A small dancing troupe of pink twirls up the orchid spike. Their pretty unscented frocks speckled in earthy browns. Cherub faced, chubby cheeked, they peek and play between the long green shadows, untroubled by grand visions, their small alien bodies smiling at the silver sunlight. Then one stops its happy bob. Snapped alert, it holds motionless, its awkward face stares at me. I have been noticed - the stranger in their garden. Now discovered, I cannot look away. We stare at each other - we have a silent conversation full of questions without answers. How grotesque your features, how short your life, how fragile - we both think. Then the breeze calls it back to play and the link is broken. I am forgotten - just another shadow, left behind to my noisy cast of sunshine and the well explained.
There were a few interviews and spots in the February launch of The Soldier's Woman. I shared them dutifully on social media but failed to add them on here, a fact I am trying to remedy. I find dealing with Facebook like dealing with a toddler, it has a short attention span, messes up your things when you aren't looking and you have to be careful not to put anything too hot or spicy within its reach. I'll put up things as I find and remember where I put them last. Trying to get back to book 2 in the Bladewood Legacy, but have been distracted by community theatre (not acting, faffing about with costumes even though I'm not a seamstress) and my 'day job' convening the biannual Sustainability Day charity event (a labour of love). Words are bouncing about in the old brain but not anything worth writing down yet.
With abandon the tree in our yard has dropped its round yellow leaves to paint the grass in Monet dapples. After rain and damp the wind has brought Autumn. The ground, still so smugly brown and soft, has loosed the dry life of seed and root. In chaotic joy all underfoot the green spears and jostles aside the yellow. Here, where we live long months under the heavy fist of Summer, the change is delightful. Brief, transient clear and perfect as the moment before the mirror pool ripples. The fallen leaves are already crisping brown. The Autumn light laughs between the mellow leaves, cool and light, warming itself in the bright sun. But the warm day has halted the tree’s leaf fall. Hesitant, it holds its half-shed canopy like a dressing gown on a startled bather. Is the season on the change or not?
I was interviewed in February by Teresa Smith for the new Sunday Spotlight author A&Q on the Australian Women Writers Challenge page. A site responding to the question "Are male authors more likely to have their books reviewed in influential newspapers, magazines and literary journals than female authors?". Well, yes. Hence the site. Visit their page at australianwomenwriters.com/about-2/background-to-challenge/ for more details on who they are and how to join.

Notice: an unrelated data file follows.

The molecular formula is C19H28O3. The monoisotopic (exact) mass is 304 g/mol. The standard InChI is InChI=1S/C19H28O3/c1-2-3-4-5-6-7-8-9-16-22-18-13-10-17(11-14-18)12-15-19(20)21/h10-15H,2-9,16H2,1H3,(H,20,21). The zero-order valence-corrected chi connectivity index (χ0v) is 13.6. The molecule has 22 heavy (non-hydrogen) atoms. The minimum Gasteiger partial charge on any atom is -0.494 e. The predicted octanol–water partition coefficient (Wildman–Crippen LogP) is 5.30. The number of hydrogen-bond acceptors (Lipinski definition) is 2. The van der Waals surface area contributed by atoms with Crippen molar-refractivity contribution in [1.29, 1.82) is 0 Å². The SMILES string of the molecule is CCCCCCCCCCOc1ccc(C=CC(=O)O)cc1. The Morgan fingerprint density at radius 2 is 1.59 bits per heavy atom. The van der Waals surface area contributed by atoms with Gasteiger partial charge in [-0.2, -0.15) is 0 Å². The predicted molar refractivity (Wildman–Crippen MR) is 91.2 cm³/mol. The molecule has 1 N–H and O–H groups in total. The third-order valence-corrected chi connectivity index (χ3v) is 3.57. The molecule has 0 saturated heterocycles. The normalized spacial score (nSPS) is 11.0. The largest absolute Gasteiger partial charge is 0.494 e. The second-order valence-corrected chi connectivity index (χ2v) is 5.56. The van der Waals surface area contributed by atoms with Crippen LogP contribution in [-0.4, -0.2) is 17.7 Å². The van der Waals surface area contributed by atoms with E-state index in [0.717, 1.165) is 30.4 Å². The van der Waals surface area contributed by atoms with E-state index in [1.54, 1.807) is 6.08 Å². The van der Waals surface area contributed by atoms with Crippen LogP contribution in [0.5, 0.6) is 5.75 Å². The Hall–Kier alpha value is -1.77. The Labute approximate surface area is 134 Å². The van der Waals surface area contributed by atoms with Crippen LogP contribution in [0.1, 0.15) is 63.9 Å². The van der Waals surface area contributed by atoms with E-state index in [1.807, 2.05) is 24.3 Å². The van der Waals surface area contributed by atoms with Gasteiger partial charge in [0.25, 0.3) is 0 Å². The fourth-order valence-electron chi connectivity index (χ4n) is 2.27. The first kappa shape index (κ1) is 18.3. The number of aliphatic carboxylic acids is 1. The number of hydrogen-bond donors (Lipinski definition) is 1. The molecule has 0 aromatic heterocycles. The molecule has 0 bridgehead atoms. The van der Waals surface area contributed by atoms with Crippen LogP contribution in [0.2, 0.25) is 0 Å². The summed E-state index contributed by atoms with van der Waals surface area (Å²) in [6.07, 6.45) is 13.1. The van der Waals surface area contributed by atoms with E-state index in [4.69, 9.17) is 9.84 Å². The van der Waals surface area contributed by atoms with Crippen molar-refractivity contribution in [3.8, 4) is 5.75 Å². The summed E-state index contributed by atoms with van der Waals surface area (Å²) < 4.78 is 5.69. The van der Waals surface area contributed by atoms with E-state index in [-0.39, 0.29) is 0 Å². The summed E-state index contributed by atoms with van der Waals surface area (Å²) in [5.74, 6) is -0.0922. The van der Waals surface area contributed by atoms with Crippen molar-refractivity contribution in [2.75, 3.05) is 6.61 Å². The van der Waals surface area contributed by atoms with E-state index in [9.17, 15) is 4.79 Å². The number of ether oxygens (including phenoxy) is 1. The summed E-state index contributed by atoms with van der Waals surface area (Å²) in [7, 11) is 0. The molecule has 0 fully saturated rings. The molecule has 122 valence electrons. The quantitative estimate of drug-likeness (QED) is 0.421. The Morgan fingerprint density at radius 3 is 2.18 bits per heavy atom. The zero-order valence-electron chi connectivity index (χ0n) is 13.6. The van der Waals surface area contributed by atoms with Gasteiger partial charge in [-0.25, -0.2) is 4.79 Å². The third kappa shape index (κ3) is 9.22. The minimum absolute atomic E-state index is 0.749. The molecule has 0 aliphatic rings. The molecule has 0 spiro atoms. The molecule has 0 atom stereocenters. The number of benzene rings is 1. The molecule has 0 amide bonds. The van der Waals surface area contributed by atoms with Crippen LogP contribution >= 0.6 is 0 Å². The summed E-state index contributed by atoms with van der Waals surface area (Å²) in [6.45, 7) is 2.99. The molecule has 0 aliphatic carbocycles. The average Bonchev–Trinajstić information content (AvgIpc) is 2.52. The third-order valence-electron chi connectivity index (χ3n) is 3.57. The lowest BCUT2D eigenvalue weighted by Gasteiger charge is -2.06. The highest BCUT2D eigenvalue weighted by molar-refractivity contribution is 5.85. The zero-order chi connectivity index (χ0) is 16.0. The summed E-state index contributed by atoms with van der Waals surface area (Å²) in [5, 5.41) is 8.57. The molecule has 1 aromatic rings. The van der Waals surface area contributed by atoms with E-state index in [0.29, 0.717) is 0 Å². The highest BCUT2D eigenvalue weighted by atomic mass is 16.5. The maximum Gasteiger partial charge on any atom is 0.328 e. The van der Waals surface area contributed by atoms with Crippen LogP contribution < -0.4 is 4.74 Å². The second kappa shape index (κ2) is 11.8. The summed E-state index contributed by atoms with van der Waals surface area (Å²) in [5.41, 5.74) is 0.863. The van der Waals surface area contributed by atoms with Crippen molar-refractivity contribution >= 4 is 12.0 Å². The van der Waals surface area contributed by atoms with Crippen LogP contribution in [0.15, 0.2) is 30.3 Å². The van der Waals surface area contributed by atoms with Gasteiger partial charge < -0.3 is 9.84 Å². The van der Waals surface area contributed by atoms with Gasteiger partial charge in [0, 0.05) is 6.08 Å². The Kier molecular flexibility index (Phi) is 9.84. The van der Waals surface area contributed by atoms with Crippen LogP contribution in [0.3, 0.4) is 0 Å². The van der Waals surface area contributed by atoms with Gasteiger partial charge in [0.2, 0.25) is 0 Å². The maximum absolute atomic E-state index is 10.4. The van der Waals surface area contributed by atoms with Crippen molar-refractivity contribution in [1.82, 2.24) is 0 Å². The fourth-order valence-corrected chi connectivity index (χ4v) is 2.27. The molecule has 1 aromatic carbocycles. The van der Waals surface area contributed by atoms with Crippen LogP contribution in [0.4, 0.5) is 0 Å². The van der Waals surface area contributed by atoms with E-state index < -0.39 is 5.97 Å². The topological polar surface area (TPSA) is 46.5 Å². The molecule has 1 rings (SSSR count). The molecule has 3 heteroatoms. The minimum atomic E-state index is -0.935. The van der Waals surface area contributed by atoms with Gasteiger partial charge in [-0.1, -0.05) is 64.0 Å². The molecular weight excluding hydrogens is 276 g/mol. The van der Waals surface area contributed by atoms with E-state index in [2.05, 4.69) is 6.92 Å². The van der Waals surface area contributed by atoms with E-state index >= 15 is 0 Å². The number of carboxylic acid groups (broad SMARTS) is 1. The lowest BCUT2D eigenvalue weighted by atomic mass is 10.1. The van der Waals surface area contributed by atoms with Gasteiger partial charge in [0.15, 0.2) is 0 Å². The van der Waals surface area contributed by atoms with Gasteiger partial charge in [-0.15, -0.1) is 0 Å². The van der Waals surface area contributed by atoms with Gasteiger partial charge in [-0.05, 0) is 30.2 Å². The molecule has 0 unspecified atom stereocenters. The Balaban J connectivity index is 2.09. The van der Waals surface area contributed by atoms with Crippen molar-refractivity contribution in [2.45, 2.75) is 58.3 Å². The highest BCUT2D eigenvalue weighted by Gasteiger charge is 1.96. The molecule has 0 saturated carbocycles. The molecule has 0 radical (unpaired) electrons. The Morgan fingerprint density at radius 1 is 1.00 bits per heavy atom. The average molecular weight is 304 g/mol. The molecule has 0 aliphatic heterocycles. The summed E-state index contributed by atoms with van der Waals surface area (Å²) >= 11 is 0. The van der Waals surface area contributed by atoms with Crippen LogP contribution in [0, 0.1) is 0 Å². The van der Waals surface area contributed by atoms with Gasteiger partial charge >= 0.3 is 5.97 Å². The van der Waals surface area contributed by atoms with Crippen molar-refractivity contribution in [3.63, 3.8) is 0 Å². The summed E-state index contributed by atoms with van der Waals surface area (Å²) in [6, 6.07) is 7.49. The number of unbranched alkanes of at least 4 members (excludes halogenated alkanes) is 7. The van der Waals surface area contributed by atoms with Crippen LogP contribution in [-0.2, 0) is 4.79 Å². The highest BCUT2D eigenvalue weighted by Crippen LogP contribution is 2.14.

There were a few challenging questions I can tell you, like
Q: How has being Australian AND a woman impacted on your writing and/or writing career? or
Q: Have you ever had to deal with a situation where someone feels they recognise traits of themselves in one of your characters? or
Q: If you could sit down for an afternoon with an iconic person from history, who would you choose to spend that time with?
For the full interview and my (well considered) answers visit australianwomenwriters.com/2017/02/sunday-spotlight/
Thank you Australian Women Writers Challenge for the opportunity and for being the first of your Sunday Spotlight authors.
Visiting the Large Hadron Collider – or a picture of it.
Went to the Qld Museum's Hadron Collider exhibit. We had a great time but what a challenging concept for a museum. As we stood in mock-ups of large concrete tunnels and what could have been corridors of rooms from my old uni days, and watched a looped video of a scientist bunking out in her office waiting for the right readings to appear... I couldn't help thinking that this was not an exhibit that would capture the imagination of the masses. How do you show the excitement about the discovery of the Boson-Hicks particle? The work of decades of collaborative science, buried deep underground, working on the invisible, with physics and mathematics only a minute fraction of the population would begin to appreciate? We stared at an empty champagne bottle and tried to imagine the visceral excitement of achieving a lifetime's goal and a secret of the universe. We tried - we tried with all of our imagination. What a brave choice for a public museum, which must entertain even more than inform to remain relevant and funded. [Side note just a few years ago the city opened up the tunnel they had been building under the river for a walk through - one of the largest civil engineering projects worldwide in recent years. Don't know if folks would be impressed with a cardboard tunnel after that - even if was a scientific one. Just saying.]
Ditto for the exquisite colour back-lit astronomy photos downstairs. Even 10 years ago they would have been Wow - but in an age where I can watch a space walk live on my laptop or join a Rover on Mars ... well ... kudos for all of the parents who were dragging their squirming children through the exhibit. I think we oldies are way behind the times... sob for science.
Below: Me trying to imagine being 100m underground next to supermagnets accelerating particles thorough this (mock) concrete tunnel and wondering where the exits might be.
Ecologist and environmental scientist, tea-drinker and editor, futurist and student of irony, reader of romance and science fiction, practicing cat-herder (nobody can ever be a Master cat-herder). Frequently succumbs to the need to write. Rarely succumbs to the need to vacuum.